OPSWAT uses NetSuite as its CRM and ERP system. Our engineering team has been integrating with NetSuite through its various APIs, to transfer information in and out of the system. As our product family offering has grown, we have needed to constantly maintain and update this information flow by updating the NetSuite scripts. This process has been prone to human error and very challenging to debug as deep NetSuite knowledge is needed in order to trace down sources of issues. Faced with these issues, our engineering team began looking for a solution to externalize the logic for the routing of information from within the NetSuite scripts. In addition, we wanted to make sure that we had tight coupling between our systems, so that if a particular system is unavailable, we would still be able to update records in NetSuite without compromising data consistency.
One of the biggest disruptions in the IT world is the quantity and quality of SaaS tools. From email, office applications, storage, source control, phone systems, to infrastructure, it has never been easier to use the best-in-breed products and scale when your business does. As empowering as these tools are, there is a risk to adopting SaaS that might not be immediately apparent. The Shadow IT movement is here, and it isn’t going anywhere any time soon. Shadow IT is any system or service used inside of a company without explicit approval and deployed using non-IT resources. It was born out of business necessity, the need to be agile and adapt to change.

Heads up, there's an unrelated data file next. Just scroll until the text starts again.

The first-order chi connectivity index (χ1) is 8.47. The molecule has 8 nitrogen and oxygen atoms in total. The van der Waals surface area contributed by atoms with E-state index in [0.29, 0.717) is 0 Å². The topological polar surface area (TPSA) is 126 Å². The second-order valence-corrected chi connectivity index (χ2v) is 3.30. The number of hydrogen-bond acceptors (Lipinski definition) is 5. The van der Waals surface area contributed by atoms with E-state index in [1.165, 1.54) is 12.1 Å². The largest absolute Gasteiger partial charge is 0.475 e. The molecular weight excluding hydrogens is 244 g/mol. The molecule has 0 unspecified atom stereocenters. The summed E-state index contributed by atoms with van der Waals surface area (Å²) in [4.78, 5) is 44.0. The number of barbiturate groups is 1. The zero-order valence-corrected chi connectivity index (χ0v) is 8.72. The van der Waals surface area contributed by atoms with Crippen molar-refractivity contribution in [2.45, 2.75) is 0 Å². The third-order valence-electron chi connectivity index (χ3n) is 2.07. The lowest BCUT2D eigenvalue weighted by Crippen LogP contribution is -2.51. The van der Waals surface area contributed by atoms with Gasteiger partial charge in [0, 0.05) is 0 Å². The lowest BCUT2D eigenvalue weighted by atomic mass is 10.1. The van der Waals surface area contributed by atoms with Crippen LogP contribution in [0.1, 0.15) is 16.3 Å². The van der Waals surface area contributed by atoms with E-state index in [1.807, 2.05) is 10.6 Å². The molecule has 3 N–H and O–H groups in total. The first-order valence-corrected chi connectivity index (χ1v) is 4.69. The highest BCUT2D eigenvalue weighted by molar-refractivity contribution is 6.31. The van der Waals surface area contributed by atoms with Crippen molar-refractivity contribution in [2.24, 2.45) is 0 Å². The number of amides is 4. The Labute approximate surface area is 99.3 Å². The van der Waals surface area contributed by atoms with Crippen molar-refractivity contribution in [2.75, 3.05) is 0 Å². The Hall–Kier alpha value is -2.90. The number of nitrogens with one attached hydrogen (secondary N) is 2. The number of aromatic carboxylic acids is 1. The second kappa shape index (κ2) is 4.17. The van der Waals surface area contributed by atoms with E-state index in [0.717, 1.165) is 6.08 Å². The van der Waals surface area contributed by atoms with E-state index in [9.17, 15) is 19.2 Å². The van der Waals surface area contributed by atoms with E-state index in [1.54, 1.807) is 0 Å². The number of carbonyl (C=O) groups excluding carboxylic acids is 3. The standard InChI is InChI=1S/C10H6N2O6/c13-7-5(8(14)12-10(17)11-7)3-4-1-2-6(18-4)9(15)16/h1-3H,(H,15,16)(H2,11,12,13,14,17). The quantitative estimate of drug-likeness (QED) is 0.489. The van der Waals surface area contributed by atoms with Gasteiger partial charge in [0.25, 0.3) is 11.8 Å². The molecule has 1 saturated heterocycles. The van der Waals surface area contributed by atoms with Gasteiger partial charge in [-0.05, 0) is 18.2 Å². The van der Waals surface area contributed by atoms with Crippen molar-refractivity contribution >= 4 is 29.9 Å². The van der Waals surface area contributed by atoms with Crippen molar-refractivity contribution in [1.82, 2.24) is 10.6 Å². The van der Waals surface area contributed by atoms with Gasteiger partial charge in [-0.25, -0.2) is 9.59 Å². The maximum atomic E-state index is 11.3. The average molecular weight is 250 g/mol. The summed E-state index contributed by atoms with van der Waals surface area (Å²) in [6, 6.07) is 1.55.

Until now, most average Amazon (AWS) users could effectively ignore the distinction between paravirtual instances (PV) and hardware assisted virtual instances (HVM). HVM was a technology reserved for high performance, large-capacity use cases. EG: 10Gbe LAN connection, >64 GB RAM, etc. But with changes being made in AWS, all users can and should be considering HVM for their instances.